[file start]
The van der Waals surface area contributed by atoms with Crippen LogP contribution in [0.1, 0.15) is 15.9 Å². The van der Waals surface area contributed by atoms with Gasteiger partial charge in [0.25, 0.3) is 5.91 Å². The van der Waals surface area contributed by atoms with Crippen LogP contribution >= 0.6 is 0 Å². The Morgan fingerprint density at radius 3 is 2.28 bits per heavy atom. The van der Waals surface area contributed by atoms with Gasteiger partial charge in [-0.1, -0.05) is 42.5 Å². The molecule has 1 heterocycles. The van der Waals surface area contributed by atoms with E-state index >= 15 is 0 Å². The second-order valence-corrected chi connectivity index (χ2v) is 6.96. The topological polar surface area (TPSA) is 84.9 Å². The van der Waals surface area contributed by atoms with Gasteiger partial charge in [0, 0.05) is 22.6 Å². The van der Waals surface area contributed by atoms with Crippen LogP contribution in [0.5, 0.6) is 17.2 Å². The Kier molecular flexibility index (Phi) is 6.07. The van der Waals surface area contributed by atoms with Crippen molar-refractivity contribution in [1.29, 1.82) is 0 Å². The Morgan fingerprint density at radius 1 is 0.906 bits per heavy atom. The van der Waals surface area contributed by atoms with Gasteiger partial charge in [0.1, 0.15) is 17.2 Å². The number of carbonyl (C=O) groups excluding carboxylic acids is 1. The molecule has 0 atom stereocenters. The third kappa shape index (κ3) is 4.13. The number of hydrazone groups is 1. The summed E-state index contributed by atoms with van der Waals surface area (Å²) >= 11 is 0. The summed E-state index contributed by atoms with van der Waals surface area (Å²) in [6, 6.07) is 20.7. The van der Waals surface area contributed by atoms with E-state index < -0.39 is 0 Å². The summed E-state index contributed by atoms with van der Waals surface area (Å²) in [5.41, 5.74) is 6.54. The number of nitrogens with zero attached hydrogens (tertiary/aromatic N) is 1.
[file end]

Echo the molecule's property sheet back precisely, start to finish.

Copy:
The van der Waals surface area contributed by atoms with Crippen LogP contribution in [0.1, 0.15) is 15.9 Å². The van der Waals surface area contributed by atoms with Gasteiger partial charge in [0.25, 0.3) is 5.91 Å². The van der Waals surface area contributed by atoms with Crippen LogP contribution >= 0.6 is 0 Å². The Morgan fingerprint density at radius 3 is 2.28 bits per heavy atom. The van der Waals surface area contributed by atoms with Gasteiger partial charge in [-0.1, -0.05) is 42.5 Å². The molecule has 1 heterocycles. The van der Waals surface area contributed by atoms with E-state index >= 15 is 0 Å². The second-order valence-corrected chi connectivity index (χ2v) is 6.96. The topological polar surface area (TPSA) is 84.9 Å². The van der Waals surface area contributed by atoms with Gasteiger partial charge in [0, 0.05) is 22.6 Å². The van der Waals surface area contributed by atoms with Crippen LogP contribution in [0.5, 0.6) is 17.2 Å². The Kier molecular flexibility index (Phi) is 6.07. The van der Waals surface area contributed by atoms with Crippen molar-refractivity contribution in [1.29, 1.82) is 0 Å². The Morgan fingerprint density at radius 1 is 0.906 bits per heavy atom. The van der Waals surface area contributed by atoms with Gasteiger partial charge in [0.1, 0.15) is 17.2 Å². The number of carbonyl (C=O) groups excluding carboxylic acids is 1. The molecule has 0 atom stereocenters. The third kappa shape index (κ3) is 4.13. The number of hydrazone groups is 1. The summed E-state index contributed by atoms with van der Waals surface area (Å²) >= 11 is 0. The summed E-state index contributed by atoms with van der Waals surface area (Å²) in [6, 6.07) is 20.7. The van der Waals surface area contributed by atoms with E-state index < -0.39 is 0 Å². The summed E-state index contributed by atoms with van der Waals surface area (Å²) in [5.41, 5.74) is 6.54. The number of nitrogens with zero attached hydrogens (tertiary/aromatic N) is 1.